To catch y'all up, I left Asheville and hiked gradually up on easy well-graded trails towards Mount Pisgah. The first day out of Asheville was hot and humid and actually rather stifling, the first I'd had on the trail since the east, but by the second day after gaining a over 2000 feet elevation and reaching over 5700 feet at Pisgah's summit, the cool weather set in. I'm talkin' true mountain air, the kind that makes your lungs expand, makes each step feel a lil' stronger, and that smell of what I call the "cotton-candy" pine. I have yet to figure out just which one it is, but breathe deep and be mindful next time you're at that elevation, you're bound to catch just a passing waft of its sweet smelling sap.

RipeWineberries (Rubus phoenicolasuis) - notice the very hairy sepals and the leftover yellow receptacle - this is characteristic of Wineberries. The entire plant is wooly, with the stems often being covered in a red wool and the undersides of the leaves in a thick white wool. The berries are considered raspberries and are hollow when plucked, leaving the receptacle behind. Leaflets number just 3, with the terminal leaflet being the largest.
Along the way, I had the pleasure of eating my first Wineberries of the season that seemed to be blushing red everywhere I looked. In fact, I notice lots of berries and plants already going to seed. For us, it still seems the height of the season, but for many of the plants they are already preparing to for fall. I saw this in the flowering Wood Nettle (Laportea Canadensis), bright red Trillium berries (Trillium spp.), and Clintonia (Clintonia spp.).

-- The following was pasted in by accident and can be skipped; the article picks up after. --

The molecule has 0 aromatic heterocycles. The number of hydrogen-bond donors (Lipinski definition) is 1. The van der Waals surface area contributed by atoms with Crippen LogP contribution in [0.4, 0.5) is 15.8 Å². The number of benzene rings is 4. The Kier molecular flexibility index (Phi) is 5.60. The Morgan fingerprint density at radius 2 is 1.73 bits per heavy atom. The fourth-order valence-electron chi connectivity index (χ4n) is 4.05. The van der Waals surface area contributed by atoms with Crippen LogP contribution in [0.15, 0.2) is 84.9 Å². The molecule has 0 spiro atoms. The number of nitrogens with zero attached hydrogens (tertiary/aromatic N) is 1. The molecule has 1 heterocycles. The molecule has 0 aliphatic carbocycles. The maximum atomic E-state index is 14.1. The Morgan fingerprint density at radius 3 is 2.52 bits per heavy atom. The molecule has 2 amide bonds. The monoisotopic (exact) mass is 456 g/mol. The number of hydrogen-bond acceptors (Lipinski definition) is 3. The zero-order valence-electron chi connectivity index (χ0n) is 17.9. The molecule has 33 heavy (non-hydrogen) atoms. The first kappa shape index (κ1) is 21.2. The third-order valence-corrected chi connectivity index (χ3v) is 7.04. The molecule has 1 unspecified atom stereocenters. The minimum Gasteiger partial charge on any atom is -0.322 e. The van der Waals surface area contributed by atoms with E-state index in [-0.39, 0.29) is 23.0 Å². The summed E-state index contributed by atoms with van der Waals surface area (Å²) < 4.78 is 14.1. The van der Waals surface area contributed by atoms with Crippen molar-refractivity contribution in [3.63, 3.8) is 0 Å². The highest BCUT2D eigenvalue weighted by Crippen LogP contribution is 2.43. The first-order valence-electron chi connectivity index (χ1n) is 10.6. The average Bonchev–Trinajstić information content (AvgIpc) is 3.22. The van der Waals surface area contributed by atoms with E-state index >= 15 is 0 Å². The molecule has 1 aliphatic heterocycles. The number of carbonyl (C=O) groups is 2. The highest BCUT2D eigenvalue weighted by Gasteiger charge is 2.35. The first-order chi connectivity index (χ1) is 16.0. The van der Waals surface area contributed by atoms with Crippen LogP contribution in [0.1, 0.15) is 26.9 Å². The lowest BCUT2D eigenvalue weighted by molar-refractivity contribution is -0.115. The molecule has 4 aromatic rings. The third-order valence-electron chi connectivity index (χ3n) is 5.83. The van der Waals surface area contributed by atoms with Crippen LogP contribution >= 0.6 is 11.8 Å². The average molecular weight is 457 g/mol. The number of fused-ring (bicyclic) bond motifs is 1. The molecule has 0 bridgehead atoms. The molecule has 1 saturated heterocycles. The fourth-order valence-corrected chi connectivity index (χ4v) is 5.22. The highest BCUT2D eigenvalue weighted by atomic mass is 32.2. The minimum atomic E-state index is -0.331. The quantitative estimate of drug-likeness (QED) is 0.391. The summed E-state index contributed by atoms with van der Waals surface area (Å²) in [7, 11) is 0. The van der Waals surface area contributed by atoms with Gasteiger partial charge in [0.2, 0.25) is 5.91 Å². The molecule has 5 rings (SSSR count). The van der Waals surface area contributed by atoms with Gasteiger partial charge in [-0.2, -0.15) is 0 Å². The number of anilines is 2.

Trillium (Trillium spp.) berry of a Trillium's single large flower - these berries are NOT edible and will produce gastric upset if consumed. Trilliums are a rare and habitat sensitive plant, so best to simply admire them anyhow.
Oh and I also must mention, I had this handsome man as my hiking companion on the first day out of Asheville. He hiked 19 miles, keeping up the whole time (well most of the time), and drinking and bathing in every stream we passed...

Me and Harvey. Harvey is usually Rachel's main squeeze, but I got to enjoy his company on this day!
It was the night leaving Mount Pisgah that the rain first began. Although I had to don cold wet clothes every morning, at least I was offered a reprieve throughout the majority of each day... that is for a couple of days. After reaching Mount Pisgah, I enjoyed a subtle downhill to Chestnut Ridge and then another gradual descent to Yellowstone Prong and Graveyard Fields. This area lies just outside of the Shining Rock Wilderness and is astoundingly beautiful, known for its Red Spruce (Picea rubens), Fraser and Balsam Fir (Abies fraseri and Abies balsamea) trees. A popular swimming spot known as Skinny Dip Falls lies here, tumbling between the boulders of the Yellowstone Prong. And lucky me, I had some ladies meet me at those falls...

Me and my two lovely ladies from Asheville, Robin and Rachel - they actually managed to jump into those ice cold waters! I, on the other hand, was still cold from the soaking rain that had dumped on me the night before, and so enjoyed being wrapped in my thermal, basking in a single sunbeam, and eating all the goodies they brought to share with me!